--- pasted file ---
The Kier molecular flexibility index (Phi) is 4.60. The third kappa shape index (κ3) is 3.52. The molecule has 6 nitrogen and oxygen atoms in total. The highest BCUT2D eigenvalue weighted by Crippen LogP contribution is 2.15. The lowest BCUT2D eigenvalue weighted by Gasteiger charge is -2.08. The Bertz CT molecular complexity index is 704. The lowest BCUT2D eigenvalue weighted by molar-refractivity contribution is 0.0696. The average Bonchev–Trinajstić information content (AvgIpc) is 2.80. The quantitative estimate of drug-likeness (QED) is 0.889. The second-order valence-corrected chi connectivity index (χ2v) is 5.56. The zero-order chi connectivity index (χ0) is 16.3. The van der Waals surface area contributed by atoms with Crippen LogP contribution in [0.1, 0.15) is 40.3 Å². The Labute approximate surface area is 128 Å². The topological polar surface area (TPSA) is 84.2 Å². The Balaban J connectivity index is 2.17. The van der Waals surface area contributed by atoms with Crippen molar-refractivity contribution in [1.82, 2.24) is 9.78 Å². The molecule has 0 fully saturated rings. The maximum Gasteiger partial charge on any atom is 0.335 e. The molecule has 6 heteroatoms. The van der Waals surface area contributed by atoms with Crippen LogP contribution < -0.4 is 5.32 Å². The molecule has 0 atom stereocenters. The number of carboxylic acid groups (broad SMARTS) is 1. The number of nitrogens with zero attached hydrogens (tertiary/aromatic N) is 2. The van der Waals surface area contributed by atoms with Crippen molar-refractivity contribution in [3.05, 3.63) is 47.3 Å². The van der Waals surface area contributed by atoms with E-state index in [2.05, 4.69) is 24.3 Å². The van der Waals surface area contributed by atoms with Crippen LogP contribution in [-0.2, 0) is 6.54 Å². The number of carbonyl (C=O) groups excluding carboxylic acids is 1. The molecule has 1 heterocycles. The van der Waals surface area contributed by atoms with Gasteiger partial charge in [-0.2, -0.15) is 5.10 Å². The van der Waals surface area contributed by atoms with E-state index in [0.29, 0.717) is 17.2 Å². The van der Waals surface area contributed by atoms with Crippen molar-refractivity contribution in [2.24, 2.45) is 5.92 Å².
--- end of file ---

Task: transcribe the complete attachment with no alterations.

The Kier molecular flexibility index (Phi) is 4.60. The third kappa shape index (κ3) is 3.52. The molecule has 6 nitrogen and oxygen atoms in total. The highest BCUT2D eigenvalue weighted by Crippen LogP contribution is 2.15. The lowest BCUT2D eigenvalue weighted by Gasteiger charge is -2.08. The Bertz CT molecular complexity index is 704. The lowest BCUT2D eigenvalue weighted by molar-refractivity contribution is 0.0696. The average Bonchev–Trinajstić information content (AvgIpc) is 2.80. The quantitative estimate of drug-likeness (QED) is 0.889. The second-order valence-corrected chi connectivity index (χ2v) is 5.56. The zero-order chi connectivity index (χ0) is 16.3. The van der Waals surface area contributed by atoms with Crippen LogP contribution in [0.1, 0.15) is 40.3 Å². The Labute approximate surface area is 128 Å². The topological polar surface area (TPSA) is 84.2 Å². The Balaban J connectivity index is 2.17. The van der Waals surface area contributed by atoms with Crippen molar-refractivity contribution in [1.82, 2.24) is 9.78 Å². The molecule has 0 fully saturated rings. The maximum Gasteiger partial charge on any atom is 0.335 e. The molecule has 6 heteroatoms. The van der Waals surface area contributed by atoms with Crippen LogP contribution < -0.4 is 5.32 Å². The molecule has 0 atom stereocenters. The number of carboxylic acid groups (broad SMARTS) is 1. The number of nitrogens with zero attached hydrogens (tertiary/aromatic N) is 2. The van der Waals surface area contributed by atoms with Crippen molar-refractivity contribution in [3.05, 3.63) is 47.3 Å². The van der Waals surface area contributed by atoms with E-state index in [2.05, 4.69) is 24.3 Å². The van der Waals surface area contributed by atoms with Crippen LogP contribution in [-0.2, 0) is 6.54 Å². The number of carbonyl (C=O) groups excluding carboxylic acids is 1. The molecule has 1 heterocycles. The van der Waals surface area contributed by atoms with Gasteiger partial charge in [-0.2, -0.15) is 5.10 Å². The van der Waals surface area contributed by atoms with E-state index in [0.29, 0.717) is 17.2 Å². The van der Waals surface area contributed by atoms with Crippen molar-refractivity contribution in [2.24, 2.45) is 5.92 Å².